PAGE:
Occupation Exposure

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Factory Workers

Factory workers have been an essential part of industrial production since the beginning of the industrial revolution.

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A factory worker has a variety of ways that he or she might contribute. For example, you have some employees who specialized in operating the heavy machinery while other workers were more involved in the physical labor of the site like loading the pallets onto the trucks. If you were to look at most factory workers, however, they were heavily involved in taking raw materials and turning it into a finished product.

What the Job Entails

As a factory worker, you might repeat a series of tasks all day long. You do this to help a product to reach its completion. Each product that comes out of the assembly line will be finished in this fashion. The task might involve gluing two pieces of a product together, or they could have to install an electrical component. Because of the highly repetitive nature of factory work, the employees often get extremely good at their work, and they might even set ambitious quotas that must be met or exceeded. However, they will still have to adhere to the safety and quality guidelines.

How the Work Has Changed

Over the years, the conditions in the factories have gotten far more agreeable than what they ever used to be. In the past, they were a dim, cramped and poorly ventilated building in many cases. Even though the conditions have improved greatly, one threat remains—asbestos. Many of the machines used will often have asbestos-related insulation, and the workers exposed will face health complications in the future.

The Typical Factory Worker

Your typical factory worker will, unfortunately, handle several of these asbestos-related products throughout the day. Most of this material will come from insulation products or from the smaller parts in the production machine. To give an example, you have lathes, which will rotate the product onto its axis. This is so that employees can work with it from all sides. Unfortunately, this often exposes them to the danger of insulation that has this around the components. Daily use would wear on the insulation, and as a result, it becomes a little loose. This turns into a grievous hazard with the potential for exposure.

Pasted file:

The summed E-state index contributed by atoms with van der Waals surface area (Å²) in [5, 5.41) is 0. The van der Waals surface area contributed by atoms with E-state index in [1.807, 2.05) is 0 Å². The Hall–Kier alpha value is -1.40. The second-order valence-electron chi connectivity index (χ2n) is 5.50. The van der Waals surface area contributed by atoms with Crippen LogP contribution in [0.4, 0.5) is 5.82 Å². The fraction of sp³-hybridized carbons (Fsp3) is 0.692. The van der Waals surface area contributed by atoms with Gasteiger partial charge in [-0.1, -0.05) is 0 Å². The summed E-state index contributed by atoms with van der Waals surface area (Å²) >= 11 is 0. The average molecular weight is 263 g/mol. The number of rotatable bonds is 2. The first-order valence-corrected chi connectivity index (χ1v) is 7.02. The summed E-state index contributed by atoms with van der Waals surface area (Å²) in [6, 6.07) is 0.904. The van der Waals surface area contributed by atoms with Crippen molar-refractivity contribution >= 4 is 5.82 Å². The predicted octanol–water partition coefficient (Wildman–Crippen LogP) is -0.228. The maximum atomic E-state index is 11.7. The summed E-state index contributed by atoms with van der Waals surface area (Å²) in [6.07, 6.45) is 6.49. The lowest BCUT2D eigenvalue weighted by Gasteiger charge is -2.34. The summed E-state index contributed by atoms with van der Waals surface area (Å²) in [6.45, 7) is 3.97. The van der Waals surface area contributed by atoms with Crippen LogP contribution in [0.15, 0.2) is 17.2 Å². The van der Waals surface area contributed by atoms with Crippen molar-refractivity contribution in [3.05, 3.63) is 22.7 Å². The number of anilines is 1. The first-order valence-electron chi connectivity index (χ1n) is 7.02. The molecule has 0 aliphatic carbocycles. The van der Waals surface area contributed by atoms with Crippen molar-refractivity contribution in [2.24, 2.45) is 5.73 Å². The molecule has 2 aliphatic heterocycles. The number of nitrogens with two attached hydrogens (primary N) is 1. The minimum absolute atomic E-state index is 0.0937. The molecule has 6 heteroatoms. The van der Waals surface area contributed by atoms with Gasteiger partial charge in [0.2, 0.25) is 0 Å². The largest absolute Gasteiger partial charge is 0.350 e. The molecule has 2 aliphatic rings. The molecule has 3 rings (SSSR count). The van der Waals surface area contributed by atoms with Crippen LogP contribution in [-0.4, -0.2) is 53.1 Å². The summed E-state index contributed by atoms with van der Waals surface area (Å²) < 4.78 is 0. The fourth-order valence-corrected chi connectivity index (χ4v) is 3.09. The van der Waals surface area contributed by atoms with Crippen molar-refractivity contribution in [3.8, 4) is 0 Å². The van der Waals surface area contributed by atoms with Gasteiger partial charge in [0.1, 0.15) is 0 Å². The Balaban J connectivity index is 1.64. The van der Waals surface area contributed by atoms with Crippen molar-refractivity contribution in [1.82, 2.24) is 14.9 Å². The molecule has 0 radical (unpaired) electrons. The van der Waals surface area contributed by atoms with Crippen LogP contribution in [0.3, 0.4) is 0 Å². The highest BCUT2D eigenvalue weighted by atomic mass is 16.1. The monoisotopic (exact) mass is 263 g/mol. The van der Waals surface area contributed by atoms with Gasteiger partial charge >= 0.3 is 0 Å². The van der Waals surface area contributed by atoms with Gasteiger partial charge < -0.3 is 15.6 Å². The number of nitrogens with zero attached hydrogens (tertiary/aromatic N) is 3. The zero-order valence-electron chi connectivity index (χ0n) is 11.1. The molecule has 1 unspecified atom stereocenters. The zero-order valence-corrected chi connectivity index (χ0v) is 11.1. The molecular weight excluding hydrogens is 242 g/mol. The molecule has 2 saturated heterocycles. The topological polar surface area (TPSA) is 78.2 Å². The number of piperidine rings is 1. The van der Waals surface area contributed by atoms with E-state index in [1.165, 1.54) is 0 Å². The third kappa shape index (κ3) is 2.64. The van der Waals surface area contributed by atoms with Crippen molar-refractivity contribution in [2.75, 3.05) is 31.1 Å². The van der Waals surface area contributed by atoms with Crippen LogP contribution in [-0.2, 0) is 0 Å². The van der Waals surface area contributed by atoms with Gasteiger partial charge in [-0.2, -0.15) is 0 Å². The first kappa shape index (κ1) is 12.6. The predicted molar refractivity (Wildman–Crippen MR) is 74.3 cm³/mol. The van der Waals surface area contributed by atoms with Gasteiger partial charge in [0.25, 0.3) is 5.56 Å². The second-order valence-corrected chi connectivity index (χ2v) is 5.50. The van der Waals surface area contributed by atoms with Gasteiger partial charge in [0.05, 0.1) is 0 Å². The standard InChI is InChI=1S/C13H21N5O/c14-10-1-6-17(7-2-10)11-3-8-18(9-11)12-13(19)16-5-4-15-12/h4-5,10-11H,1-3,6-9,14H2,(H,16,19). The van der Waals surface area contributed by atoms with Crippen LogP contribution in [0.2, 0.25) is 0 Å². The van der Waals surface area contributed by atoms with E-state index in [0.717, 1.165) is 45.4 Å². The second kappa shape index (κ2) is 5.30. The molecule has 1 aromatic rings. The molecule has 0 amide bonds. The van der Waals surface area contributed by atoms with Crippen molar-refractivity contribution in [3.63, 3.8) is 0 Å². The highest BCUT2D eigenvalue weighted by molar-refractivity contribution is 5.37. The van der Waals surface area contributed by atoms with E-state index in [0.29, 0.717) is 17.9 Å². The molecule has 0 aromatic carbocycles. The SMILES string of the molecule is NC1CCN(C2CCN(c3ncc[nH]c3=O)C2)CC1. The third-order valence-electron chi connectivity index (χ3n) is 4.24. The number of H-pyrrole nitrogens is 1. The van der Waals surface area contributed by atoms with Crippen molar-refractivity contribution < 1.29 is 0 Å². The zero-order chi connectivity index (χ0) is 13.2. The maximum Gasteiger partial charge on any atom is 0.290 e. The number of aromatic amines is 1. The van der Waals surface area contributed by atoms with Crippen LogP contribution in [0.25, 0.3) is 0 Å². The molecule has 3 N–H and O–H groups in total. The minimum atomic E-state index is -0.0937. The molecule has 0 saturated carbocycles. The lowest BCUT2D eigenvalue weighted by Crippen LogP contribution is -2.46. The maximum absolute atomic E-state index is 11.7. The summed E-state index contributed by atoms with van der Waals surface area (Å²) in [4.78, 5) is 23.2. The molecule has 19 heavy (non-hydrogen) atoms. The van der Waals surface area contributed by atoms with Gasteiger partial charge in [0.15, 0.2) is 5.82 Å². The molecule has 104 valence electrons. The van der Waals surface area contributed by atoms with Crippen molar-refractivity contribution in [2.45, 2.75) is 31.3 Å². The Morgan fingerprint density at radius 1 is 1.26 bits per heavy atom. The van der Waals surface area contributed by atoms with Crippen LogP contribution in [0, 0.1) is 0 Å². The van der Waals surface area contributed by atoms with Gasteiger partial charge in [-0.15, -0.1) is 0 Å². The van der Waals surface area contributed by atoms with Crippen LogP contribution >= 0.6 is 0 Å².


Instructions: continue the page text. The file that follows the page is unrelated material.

To give another example, the grinding machines that employees may have used for polishing the product surfaces could have contained this hazardous material. In fact, the grinding wheels were often made from the compound. For example, they may have used Bakelite resin. In addition, many of the machines would have a reinforced core of this material, while the conveyor system might also have it. As the conveyor belt began to fray close to the edges, this would allow the material to enter into the air where workers would breathe it in.

Coming From the Construction Materials

Factory workers might also face another danger where the construction materials used were asbestos-related materials. Factories were infamous for containing these materials. Many times the bricks, tiles and drywall all contained this type of material. In fact, when inspectors looked at an old and abandoned glass factory, they found this compound in the metals and the old concrete composites. It was used in factories across the nation, and even today, many of them still have this dangerous material in them. It also depends on what the factory would manufacture. For example, workers would sometimes work with it during the production. They might have used an asbestos-related adhesive to secure the different parts of the product. For example, having it on tape for closing the packaging was common.

The Worst Case Scenario

One of the worst-case scenarios was the factories that made products with this hazardous material. When it was raw in bulk shipments, employees worked with these materials in a bulk shipment on a daily basis, and they’d do this with putties and ropes. They would then distribute the products to customers and other companies. This occupational exposure could lead to cancer. In fact, you wouldn’t even have to work with the materials because one office worker would often walk on the floor where the materials were, and it was in the air. There were many cases of people not directly involved with the material who became ill from it.

If you or someone you love has come down with mesothelioma, you may want to contact a lawyer because you could be entitled to some compensation. In the studies related to factory deaths from this material, one of the noteworthy studies came out of Raybestos Manhattan factory.

The workers were in close contact with anthophyllite and chrysotile asbestos-related products. When researchers took a further look, they realized how there were seven cases of mesothelioma from this factory alone and all of them could be traced back to the workplace. Filing a lawsuit could help you to cover the medical costs that came from your time of working in the factory.

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